Asthma has been recognized to be a syndrome since it likely comprehends different conditions. Efforts have been going for a long time to classify asthma according to causes and clinical features (phenotypes) or patophysiological mechanisms (endotypes) ( Guibas et al. ). The early-onset asthma phenotype is strongly associated with atopy. It starts in childhood and adolescence and it is mainly Th-2 driven (Th2 endotype). Th2 endotype is characterized by atopy, elevated IgE, and airway eosinophilic inflammation. The early-onset asthma phenotype includes atopic asthma which represents the most common form in childhood and it is characterized by positive IgE tests for the relevant allergens whose exposure induces asthma exacerbations ( Comberiati et al. ). Subphenotypes of early-onset asthma include transient wheeze due to viral infections associated with no eosinophilic inflammation and viral-induced asthma. Atopic status has an influence on such variants ( Guibas et al. ). Children with elevated concentrations of specific IgE are at higher risk for asthma attacks provoked by viral infections ( Comberiati et al. ). Viral infections promote allergic airway inflammation that results in asthma attack. Thus, sensitization to aeroallergen and respiratory infections synergistically enhance the risk for asthma. In children, other phenotypes ( Guibas et al. ) are persistent wheeze (non-eosinophilic asthma endotype) and obesity-induced asthma characterized by a no-/low-Th2 endotype and non-atopic, that should be distinguished from decrease in FEV1/FVC due to overweight by increased airway resistance ( Jones et al. ). Atopy is also a main risk factor for exercise-Induced bronchospasm (EIB). Up to 40% of children with EIB have AR and 30% of these children have asthma ( Caggiano et al. ). Identification of allergens associated with EIB permits to adopt measures to reduce allergen exposure. This and administration of the most proper pre-medication will allow children with EIB to perform physical activity as others do.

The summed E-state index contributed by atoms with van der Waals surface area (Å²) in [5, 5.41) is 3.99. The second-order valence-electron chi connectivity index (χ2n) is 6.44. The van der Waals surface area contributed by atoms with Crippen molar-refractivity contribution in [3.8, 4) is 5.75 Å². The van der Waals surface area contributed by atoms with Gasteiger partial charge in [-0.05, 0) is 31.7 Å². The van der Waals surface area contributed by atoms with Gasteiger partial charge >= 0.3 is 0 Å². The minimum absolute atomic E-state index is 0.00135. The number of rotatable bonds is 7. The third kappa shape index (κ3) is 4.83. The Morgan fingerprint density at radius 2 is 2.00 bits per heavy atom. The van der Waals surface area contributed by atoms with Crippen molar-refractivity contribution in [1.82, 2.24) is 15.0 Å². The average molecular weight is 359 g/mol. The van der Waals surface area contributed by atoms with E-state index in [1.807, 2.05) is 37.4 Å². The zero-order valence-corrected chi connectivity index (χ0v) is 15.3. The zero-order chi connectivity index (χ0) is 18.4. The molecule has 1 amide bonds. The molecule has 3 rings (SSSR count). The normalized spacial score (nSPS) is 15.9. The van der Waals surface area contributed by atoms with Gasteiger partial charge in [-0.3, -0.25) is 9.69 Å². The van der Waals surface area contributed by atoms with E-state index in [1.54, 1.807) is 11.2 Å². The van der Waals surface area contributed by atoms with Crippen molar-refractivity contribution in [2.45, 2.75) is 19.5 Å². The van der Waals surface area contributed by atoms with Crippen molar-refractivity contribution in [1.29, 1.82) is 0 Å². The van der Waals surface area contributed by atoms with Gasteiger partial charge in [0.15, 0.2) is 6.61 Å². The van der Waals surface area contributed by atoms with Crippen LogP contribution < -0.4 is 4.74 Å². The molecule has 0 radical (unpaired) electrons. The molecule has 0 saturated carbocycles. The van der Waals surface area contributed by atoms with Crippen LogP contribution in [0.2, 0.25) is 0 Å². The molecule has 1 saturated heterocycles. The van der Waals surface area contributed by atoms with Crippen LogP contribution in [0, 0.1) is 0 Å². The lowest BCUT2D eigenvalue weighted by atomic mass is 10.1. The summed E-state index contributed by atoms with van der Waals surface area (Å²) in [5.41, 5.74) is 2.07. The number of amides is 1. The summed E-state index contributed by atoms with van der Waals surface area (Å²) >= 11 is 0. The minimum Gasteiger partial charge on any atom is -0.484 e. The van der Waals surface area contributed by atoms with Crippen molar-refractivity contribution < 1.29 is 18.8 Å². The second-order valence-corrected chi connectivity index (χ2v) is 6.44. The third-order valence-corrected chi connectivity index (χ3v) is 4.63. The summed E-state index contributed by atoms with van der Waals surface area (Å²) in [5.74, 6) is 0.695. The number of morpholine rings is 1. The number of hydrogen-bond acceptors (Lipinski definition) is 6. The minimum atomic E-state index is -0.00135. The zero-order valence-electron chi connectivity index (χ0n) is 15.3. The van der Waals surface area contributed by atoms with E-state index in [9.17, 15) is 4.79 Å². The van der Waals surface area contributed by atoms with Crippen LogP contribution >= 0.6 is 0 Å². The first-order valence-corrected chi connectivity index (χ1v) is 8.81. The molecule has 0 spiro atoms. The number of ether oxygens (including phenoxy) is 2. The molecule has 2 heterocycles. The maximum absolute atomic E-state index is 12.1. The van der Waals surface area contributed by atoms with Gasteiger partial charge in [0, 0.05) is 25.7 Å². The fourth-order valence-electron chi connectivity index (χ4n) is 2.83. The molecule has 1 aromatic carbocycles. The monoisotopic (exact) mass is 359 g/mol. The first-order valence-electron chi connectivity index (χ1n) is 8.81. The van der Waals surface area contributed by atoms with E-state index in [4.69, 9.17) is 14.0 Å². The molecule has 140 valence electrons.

Considering the role of allergy in asthma occurrence, it is not surprising that atopic sensitization, especially or to dog, cat, any of perennial allergens or concurrent sensitization to airborne allergens and food allergens is linked to higher risk for development of asthma in young children ( Moustaki et al. ). Accordingly, several score for predicting asthma occurrence have included atopic features in combination with other factors with positive results even if they are rarely used in clinical practice ( Moustaki et al. ).